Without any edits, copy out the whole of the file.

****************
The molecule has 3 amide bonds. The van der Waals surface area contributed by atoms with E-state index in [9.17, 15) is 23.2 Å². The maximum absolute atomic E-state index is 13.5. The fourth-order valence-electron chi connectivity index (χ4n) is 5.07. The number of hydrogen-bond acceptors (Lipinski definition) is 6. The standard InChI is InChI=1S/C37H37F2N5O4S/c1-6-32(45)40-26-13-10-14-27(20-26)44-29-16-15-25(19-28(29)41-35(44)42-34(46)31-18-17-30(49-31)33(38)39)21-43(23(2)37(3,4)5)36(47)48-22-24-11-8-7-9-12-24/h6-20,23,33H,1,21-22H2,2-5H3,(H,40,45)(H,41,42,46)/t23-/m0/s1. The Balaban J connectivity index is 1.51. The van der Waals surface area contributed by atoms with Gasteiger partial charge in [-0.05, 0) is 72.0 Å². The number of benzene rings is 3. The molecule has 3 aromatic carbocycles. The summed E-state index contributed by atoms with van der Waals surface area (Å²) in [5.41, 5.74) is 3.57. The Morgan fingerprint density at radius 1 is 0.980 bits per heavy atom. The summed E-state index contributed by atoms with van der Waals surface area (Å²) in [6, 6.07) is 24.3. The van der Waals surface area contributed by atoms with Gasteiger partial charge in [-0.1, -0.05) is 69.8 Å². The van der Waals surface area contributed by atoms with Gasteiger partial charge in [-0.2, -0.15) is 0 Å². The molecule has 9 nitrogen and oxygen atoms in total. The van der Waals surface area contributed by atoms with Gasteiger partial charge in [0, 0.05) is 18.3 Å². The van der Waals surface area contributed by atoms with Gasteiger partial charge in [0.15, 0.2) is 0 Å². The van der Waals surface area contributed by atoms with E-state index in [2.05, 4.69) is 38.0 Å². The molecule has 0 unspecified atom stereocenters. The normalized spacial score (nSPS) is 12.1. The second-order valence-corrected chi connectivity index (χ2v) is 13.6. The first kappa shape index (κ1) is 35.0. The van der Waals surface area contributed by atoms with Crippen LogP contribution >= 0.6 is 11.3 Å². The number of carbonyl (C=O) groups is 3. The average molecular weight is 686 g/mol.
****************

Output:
The molecule has 3 amide bonds. The van der Waals surface area contributed by atoms with E-state index in [9.17, 15) is 23.2 Å². The maximum absolute atomic E-state index is 13.5. The fourth-order valence-electron chi connectivity index (χ4n) is 5.07. The number of hydrogen-bond acceptors (Lipinski definition) is 6. The standard InChI is InChI=1S/C37H37F2N5O4S/c1-6-32(45)40-26-13-10-14-27(20-26)44-29-16-15-25(19-28(29)41-35(44)42-34(46)31-18-17-30(49-31)33(38)39)21-43(23(2)37(3,4)5)36(47)48-22-24-11-8-7-9-12-24/h6-20,23,33H,1,21-22H2,2-5H3,(H,40,45)(H,41,42,46)/t23-/m0/s1. The Balaban J connectivity index is 1.51. The van der Waals surface area contributed by atoms with Gasteiger partial charge in [-0.05, 0) is 72.0 Å². The number of benzene rings is 3. The molecule has 3 aromatic carbocycles. The summed E-state index contributed by atoms with van der Waals surface area (Å²) in [5.41, 5.74) is 3.57. The Morgan fingerprint density at radius 1 is 0.980 bits per heavy atom. The summed E-state index contributed by atoms with van der Waals surface area (Å²) in [6, 6.07) is 24.3. The van der Waals surface area contributed by atoms with Gasteiger partial charge in [-0.1, -0.05) is 69.8 Å². The van der Waals surface area contributed by atoms with Gasteiger partial charge in [-0.2, -0.15) is 0 Å². The molecule has 9 nitrogen and oxygen atoms in total. The van der Waals surface area contributed by atoms with Gasteiger partial charge in [0, 0.05) is 18.3 Å². The van der Waals surface area contributed by atoms with Gasteiger partial charge in [0.15, 0.2) is 0 Å². The van der Waals surface area contributed by atoms with E-state index in [2.05, 4.69) is 38.0 Å². The molecule has 0 unspecified atom stereocenters. The normalized spacial score (nSPS) is 12.1. The second-order valence-corrected chi connectivity index (χ2v) is 13.6. The first kappa shape index (κ1) is 35.0. The van der Waals surface area contributed by atoms with Crippen LogP contribution >= 0.6 is 11.3 Å². The number of carbonyl (C=O) groups is 3. The average molecular weight is 686 g/mol.